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And when they were now on the point of sitting down to eat again, Daphnus bade them stop, quoting this iambic out of the Mammacythus or Auri of Metagenes—
As when we're feasting anywhere,
Then we all talk and argue faster.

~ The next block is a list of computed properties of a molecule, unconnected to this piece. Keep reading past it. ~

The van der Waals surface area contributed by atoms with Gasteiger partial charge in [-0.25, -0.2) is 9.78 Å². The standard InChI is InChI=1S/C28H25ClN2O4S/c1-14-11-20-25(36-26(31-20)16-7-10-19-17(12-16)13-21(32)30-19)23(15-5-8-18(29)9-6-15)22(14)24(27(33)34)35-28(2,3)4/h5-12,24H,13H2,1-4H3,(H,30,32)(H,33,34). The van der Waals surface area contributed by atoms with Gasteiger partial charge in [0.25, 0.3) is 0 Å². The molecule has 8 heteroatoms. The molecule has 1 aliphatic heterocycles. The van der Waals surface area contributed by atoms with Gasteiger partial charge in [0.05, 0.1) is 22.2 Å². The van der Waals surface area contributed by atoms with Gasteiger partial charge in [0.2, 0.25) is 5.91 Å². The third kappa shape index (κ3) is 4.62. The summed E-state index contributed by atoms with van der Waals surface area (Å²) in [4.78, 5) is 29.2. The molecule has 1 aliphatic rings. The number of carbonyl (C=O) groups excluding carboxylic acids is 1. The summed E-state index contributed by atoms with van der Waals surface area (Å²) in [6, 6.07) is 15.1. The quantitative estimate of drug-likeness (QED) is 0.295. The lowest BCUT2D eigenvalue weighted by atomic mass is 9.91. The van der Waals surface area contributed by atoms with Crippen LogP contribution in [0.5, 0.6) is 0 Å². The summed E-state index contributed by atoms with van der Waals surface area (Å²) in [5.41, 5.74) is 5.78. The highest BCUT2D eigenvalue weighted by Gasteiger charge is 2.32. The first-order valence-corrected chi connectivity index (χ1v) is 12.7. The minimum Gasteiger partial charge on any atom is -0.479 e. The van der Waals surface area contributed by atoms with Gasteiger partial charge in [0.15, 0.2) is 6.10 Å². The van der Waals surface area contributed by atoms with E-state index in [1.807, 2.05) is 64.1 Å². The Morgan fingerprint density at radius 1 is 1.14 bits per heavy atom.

And indeed, said he, I say that the discussion about fish is still defective in some points, since the sons of Aesculapius (such as Philotimus I mean, in his essay on Food, and Mnesitheus the Athenian, and Diphilus the Siphnian) hare said a good deal about fishes, of which we have as yet taken no notice. For Diphilus, in his work entitled A Treatise on Food fit for People in Health and Invalids, says,—"Of sea-fish, those which keep to the rocks are easily digested, and juicy, and purgative, and light, but not very nutritious; but those which keep in the deep water are much less digestible, very nutritious, but apt to disagree with one. Now, of the fish which keep to the rocks, the phycen and the phycis are very tender little fish, and very digestible; but the perch, which is like them, varies a little as to the places in which it is found. And the tench resembles the perch; but the smaller tench and the white ones are tender, juicy, and digestible; but the green ones (and they are also called caulinæ) are dry, and devoid of juice. The channæ also have tender meat, put still they are harder than the perch. Then there is the scarus, which has tender flesh, not very firm, sweet, light, digestible, [p. 560] not apt to disagree with one, and good for the stomach. But the fresh ones are less popular than the others, because they hunt the sea-hares and feed on them, owing to which their entrails are apt to produce cholera morbus. And the fish which is called ceris is tender, good for the bowels, and good for the stomach; but its juice has fattening and purgative qualities. The orphus, which some write ὀρφὸς, and some ὀρφὼς, is very full of a pleasant juice, glutinous, indigestible, very nutritious, diuretic. But the parts near his head are glutinous and digestible; but the more fleshy parts are indigestible and heavy, and the part towards the tail is the tenderest part; and he is a fish apt to generate phlegm, and indigestible. The sphyrenæ are more nutritious than the congers; and the eel caught in lakes is not so nice as the sea-eel, but it is more nutritious. The chrysophrys is very like the melanurus; and the sea-scorpions, which are found in the deep sea, and are of a tawny colour, are more nutritious than those which are found in marshes, or than the large ones which are taken on the shores.

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